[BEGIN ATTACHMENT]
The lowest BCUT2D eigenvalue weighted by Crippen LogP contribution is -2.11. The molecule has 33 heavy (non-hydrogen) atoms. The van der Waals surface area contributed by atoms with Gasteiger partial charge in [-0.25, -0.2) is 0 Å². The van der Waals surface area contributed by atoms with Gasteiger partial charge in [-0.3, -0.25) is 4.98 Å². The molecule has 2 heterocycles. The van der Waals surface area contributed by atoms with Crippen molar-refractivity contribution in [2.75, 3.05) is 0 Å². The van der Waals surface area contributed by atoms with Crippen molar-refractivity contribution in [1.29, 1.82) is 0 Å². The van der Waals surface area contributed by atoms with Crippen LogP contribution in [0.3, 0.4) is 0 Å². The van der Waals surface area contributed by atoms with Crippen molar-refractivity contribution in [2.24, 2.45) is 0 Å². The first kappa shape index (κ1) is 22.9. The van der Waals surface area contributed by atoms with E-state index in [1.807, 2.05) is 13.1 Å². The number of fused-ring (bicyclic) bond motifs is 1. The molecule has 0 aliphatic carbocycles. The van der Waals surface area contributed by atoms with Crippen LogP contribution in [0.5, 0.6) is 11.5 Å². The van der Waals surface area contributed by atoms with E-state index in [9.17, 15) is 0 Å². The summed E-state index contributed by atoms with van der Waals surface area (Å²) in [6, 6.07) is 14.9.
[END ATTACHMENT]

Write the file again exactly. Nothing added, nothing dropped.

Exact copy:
The lowest BCUT2D eigenvalue weighted by Crippen LogP contribution is -2.11. The molecule has 33 heavy (non-hydrogen) atoms. The van der Waals surface area contributed by atoms with Gasteiger partial charge in [-0.25, -0.2) is 0 Å². The van der Waals surface area contributed by atoms with Gasteiger partial charge in [-0.3, -0.25) is 4.98 Å². The molecule has 2 heterocycles. The van der Waals surface area contributed by atoms with Crippen molar-refractivity contribution in [2.75, 3.05) is 0 Å². The van der Waals surface area contributed by atoms with Crippen molar-refractivity contribution in [1.29, 1.82) is 0 Å². The van der Waals surface area contributed by atoms with Crippen LogP contribution in [0.3, 0.4) is 0 Å². The van der Waals surface area contributed by atoms with Crippen molar-refractivity contribution in [2.24, 2.45) is 0 Å². The first kappa shape index (κ1) is 22.9. The van der Waals surface area contributed by atoms with E-state index in [1.807, 2.05) is 13.1 Å². The number of fused-ring (bicyclic) bond motifs is 1. The molecule has 0 aliphatic carbocycles. The van der Waals surface area contributed by atoms with Crippen LogP contribution in [0.5, 0.6) is 11.5 Å². The van der Waals surface area contributed by atoms with E-state index in [9.17, 15) is 0 Å². The summed E-state index contributed by atoms with van der Waals surface area (Å²) in [6, 6.07) is 14.9.